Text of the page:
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Prince Harry wins phone hacking lawsuit against British tabloid publisher, awarded 140,000 pounds

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Prince Harry wins phone hacking lawsuit against British tabloid publisher, awarded 140,000 pounds

LONDON (AP) — Prince Harry’s phone was hacked by journalists and private investigators working for the Daily Mirror who invaded his privacy by snooping on him unlawfully, a judge ruled Friday, delivering an historic victory for the estranged royal who broke from family tradition to take on the British press.

Phone hacking was “widespread and habitual” at Mirror Group Newspapers, and executives at the papers covered it up, Justice Timothy Fancourt said in his 386-page ruling handed down in the High Court.

The newspapers were ordered to pay the Duke of Sussex 140,000 pounds ($180,000) for using unlawful information gathering in 15 of the 33 newspaper articles examined at trial.

Harry said the ruling was “vindicating and affirming” and should serve as a warning to other news media that used similar practices, an overt reference to two tabloid publishers that face upcoming trials in lawsuits that make nearly identical allegations.

“Today is a great day for truth, as well as accountability,” Harry said in a statement read by his lawyer outside court. “I’ve been told that slaying dragons will get you burned. But in light of today’s victory and the importance of doing what is needed for a free and honest press, it is a worthwhile price to pay. The mission continues.”

Fancourt awarded the duke damages for the distress he suffered and a further sum to “reflect the particular hurt and sense of outrage” because two directors at Trinity Mirror knew about the activity and didn’t stop it.

“They turned a blind eye to what was going on and positively concealed it,” Fancourt said. “Had the illegal conduct been stopped, the misuse of the duke’s private information would have ended much sooner.”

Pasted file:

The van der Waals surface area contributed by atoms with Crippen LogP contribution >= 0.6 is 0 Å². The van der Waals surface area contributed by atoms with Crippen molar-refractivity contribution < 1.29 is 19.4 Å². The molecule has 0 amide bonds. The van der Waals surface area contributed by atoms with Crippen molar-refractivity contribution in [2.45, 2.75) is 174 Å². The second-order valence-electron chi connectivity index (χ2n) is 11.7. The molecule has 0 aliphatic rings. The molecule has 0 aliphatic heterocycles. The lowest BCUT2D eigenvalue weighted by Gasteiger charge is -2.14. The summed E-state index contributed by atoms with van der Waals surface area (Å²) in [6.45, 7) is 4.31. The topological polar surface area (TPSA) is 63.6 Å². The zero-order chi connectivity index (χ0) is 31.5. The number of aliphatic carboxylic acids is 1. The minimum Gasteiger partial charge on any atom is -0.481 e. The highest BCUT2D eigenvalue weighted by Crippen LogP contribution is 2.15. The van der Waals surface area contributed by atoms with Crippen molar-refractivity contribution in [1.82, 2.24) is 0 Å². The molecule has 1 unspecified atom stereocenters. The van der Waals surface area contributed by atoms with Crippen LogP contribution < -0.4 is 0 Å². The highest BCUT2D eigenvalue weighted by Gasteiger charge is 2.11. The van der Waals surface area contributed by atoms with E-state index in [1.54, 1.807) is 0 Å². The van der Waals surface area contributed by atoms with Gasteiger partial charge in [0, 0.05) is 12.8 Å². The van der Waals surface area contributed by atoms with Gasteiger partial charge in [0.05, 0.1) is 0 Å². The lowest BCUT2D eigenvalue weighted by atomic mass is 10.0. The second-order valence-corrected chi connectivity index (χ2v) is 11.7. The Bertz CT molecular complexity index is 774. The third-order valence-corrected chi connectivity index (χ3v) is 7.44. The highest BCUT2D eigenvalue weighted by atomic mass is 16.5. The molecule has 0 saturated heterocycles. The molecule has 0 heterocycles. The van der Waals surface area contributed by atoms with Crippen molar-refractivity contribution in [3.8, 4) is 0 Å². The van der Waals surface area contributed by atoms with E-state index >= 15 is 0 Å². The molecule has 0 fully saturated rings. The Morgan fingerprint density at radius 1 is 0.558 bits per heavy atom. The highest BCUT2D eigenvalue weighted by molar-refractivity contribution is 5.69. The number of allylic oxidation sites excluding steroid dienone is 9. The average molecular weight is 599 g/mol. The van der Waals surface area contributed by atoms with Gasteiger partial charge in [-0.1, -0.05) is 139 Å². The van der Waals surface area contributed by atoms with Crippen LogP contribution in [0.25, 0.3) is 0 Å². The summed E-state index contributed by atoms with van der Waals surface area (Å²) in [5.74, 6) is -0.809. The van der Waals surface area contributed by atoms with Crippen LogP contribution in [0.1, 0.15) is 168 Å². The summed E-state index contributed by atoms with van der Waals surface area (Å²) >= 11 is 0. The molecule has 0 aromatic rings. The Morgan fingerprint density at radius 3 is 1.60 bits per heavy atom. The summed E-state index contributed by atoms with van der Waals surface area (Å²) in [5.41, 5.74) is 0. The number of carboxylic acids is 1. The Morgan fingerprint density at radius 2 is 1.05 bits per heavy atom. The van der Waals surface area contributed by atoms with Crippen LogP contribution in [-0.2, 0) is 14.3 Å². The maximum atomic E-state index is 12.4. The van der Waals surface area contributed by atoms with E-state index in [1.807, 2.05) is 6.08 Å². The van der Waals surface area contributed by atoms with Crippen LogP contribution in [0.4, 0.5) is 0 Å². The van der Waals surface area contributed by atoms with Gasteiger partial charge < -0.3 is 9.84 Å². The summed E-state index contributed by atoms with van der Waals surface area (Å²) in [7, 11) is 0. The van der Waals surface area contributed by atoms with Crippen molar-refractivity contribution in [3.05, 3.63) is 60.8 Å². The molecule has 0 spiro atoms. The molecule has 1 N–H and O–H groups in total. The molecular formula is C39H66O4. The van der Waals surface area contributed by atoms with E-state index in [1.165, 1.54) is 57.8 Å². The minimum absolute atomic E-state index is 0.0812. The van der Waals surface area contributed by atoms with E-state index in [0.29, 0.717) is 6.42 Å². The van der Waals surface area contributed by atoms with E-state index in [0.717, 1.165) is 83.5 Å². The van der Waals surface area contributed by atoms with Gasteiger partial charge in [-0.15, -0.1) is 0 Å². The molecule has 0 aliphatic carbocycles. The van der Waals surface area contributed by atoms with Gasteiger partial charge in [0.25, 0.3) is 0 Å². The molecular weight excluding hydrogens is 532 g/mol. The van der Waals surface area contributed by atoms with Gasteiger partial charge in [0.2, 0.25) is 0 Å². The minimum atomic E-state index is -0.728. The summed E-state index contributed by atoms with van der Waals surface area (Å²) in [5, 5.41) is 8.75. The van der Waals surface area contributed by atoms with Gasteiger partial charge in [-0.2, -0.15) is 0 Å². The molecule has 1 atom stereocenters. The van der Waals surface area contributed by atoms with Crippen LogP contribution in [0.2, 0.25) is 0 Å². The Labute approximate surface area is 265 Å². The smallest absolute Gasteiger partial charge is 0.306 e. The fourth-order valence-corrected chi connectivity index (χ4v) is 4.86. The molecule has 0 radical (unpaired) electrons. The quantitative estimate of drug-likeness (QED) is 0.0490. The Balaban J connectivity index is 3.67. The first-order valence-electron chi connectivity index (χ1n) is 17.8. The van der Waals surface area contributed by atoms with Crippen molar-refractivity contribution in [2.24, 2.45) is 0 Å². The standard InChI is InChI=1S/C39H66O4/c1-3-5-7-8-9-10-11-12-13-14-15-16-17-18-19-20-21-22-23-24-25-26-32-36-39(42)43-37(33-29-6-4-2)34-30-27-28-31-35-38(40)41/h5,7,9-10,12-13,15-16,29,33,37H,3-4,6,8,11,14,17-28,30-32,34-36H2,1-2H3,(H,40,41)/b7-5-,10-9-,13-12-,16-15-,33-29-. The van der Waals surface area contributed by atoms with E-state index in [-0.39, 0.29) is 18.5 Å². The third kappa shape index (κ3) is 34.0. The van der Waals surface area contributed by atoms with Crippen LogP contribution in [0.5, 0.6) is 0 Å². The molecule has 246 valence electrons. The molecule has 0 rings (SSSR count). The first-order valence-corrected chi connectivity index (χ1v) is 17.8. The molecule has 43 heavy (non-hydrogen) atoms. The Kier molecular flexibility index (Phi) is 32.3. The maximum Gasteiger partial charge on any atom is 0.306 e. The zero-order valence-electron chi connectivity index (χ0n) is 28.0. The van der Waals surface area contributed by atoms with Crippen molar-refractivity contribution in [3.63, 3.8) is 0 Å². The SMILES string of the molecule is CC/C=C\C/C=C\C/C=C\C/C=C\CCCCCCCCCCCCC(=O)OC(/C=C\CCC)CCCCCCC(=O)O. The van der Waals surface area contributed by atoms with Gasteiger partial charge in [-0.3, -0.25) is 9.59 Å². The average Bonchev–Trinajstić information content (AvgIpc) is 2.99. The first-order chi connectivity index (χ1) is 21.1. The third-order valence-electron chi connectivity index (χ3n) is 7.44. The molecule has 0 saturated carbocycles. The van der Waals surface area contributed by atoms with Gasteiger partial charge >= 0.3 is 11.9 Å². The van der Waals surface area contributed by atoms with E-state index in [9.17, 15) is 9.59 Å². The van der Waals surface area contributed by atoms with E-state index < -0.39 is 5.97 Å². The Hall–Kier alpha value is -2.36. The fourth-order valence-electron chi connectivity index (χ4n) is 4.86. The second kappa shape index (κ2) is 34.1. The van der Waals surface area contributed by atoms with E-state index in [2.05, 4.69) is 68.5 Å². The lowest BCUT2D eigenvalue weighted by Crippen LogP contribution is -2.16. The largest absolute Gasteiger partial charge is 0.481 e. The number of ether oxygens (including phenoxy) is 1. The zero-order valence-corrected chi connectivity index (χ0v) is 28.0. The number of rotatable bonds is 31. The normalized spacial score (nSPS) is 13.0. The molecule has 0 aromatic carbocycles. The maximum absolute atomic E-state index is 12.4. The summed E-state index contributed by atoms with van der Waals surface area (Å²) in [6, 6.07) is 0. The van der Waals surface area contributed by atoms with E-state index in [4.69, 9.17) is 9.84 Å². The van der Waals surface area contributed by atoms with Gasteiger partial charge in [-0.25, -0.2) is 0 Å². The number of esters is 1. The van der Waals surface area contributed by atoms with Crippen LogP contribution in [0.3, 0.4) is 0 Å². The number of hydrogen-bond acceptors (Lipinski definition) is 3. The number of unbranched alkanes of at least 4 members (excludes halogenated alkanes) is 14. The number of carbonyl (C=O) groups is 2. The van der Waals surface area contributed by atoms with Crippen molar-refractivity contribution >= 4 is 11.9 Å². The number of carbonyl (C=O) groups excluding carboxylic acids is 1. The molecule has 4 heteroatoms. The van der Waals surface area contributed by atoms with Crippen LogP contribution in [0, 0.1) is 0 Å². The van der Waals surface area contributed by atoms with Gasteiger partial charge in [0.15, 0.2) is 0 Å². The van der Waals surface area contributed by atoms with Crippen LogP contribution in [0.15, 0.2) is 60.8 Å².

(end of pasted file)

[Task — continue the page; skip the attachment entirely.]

Harry, 39, the alienated younger son of King Charles III, had sought 440,000 pounds ($560,000) as part of a crusade against the British media that bucked his family’s longstanding aversion to litigation and made him the first senior member of the royal family to testify in court in over a century.

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His appearance in the witness box over two days in June created a spectacle as he lobbed allegations that Mirror Group had employed journalists who eavesdropped on voicemails and hired private investigators to use deception and unlawful means to learn about him, other family members and associates.

“I believe that phone hacking was at an industrial scale across at least three of the papers at the time,” Harry asserted in the High Court. “That is beyond any doubt.”

But Harry had little proof of his own to back his allegations.

The Mirror’s lawyer showed him examples of stories that mirrored those published previously in competing papers and even stories that had come from Buckingham Palace and, in one instance, a story from an interview the prince himself had given to mark his 18th birthday.

Harry repeatedly insisted there was no way the papers could have landed their scoops legitimately.

The judge said Harry had a tendency in his testimony “to assume that everything published was the product of voicemail interception because phone hacking was rife within Mirror Group at the time.”

Fancourt said Mirror Group was “not responsible for all of the unlawful activity directed at the duke” by the press, but found it had eavesdropped on his messages as early as 2003 and when hacking was “extensive” at the newspapers from 2006 to 2011.